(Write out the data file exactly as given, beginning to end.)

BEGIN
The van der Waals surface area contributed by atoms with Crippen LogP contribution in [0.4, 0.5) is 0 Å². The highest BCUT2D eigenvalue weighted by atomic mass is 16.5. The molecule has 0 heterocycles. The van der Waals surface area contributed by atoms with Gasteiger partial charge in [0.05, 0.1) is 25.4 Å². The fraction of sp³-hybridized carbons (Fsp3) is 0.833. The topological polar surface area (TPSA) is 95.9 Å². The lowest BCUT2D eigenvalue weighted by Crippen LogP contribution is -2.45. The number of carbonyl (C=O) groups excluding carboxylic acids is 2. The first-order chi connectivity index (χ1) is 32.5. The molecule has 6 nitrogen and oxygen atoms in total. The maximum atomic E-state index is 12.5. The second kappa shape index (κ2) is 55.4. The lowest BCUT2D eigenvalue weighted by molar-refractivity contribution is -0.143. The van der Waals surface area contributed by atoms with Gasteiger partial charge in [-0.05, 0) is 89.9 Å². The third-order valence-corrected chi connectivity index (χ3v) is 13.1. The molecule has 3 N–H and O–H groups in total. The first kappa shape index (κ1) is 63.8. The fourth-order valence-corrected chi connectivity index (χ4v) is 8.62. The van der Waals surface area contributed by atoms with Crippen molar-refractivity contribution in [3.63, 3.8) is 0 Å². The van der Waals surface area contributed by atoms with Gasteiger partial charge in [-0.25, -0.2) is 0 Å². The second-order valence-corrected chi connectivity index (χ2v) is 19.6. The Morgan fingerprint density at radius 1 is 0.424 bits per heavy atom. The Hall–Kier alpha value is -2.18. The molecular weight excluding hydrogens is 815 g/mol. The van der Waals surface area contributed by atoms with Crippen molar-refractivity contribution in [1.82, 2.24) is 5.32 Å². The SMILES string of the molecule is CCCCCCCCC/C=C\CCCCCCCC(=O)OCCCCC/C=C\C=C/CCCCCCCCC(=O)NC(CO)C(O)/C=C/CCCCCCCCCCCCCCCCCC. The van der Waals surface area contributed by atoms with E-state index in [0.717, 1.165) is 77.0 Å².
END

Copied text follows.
The van der Waals surface area contributed by atoms with Crippen LogP contribution in [0.4, 0.5) is 0 Å². The highest BCUT2D eigenvalue weighted by atomic mass is 16.5. The molecule has 0 heterocycles. The van der Waals surface area contributed by atoms with Gasteiger partial charge in [0.05, 0.1) is 25.4 Å². The fraction of sp³-hybridized carbons (Fsp3) is 0.833. The topological polar surface area (TPSA) is 95.9 Å². The lowest BCUT2D eigenvalue weighted by Crippen LogP contribution is -2.45. The number of carbonyl (C=O) groups excluding carboxylic acids is 2. The first-order chi connectivity index (χ1) is 32.5. The molecule has 6 nitrogen and oxygen atoms in total. The maximum atomic E-state index is 12.5. The second kappa shape index (κ2) is 55.4. The lowest BCUT2D eigenvalue weighted by molar-refractivity contribution is -0.143. The van der Waals surface area contributed by atoms with Gasteiger partial charge in [-0.05, 0) is 89.9 Å². The third-order valence-corrected chi connectivity index (χ3v) is 13.1. The molecule has 3 N–H and O–H groups in total. The first kappa shape index (κ1) is 63.8. The fourth-order valence-corrected chi connectivity index (χ4v) is 8.62. The van der Waals surface area contributed by atoms with Crippen molar-refractivity contribution in [3.63, 3.8) is 0 Å². The van der Waals surface area contributed by atoms with Gasteiger partial charge in [-0.25, -0.2) is 0 Å². The second-order valence-corrected chi connectivity index (χ2v) is 19.6. The Morgan fingerprint density at radius 1 is 0.424 bits per heavy atom. The Hall–Kier alpha value is -2.18. The molecular weight excluding hydrogens is 815 g/mol. The van der Waals surface area contributed by atoms with Crippen molar-refractivity contribution in [1.82, 2.24) is 5.32 Å². The SMILES string of the molecule is CCCCCCCCC/C=C\CCCCCCCC(=O)OCCCCC/C=C\C=C/CCCCCCCCC(=O)NC(CO)C(O)/C=C/CCCCCCCCCCCCCCCCCC. The van der Waals surface area contributed by atoms with E-state index in [0.717, 1.165) is 77.0 Å².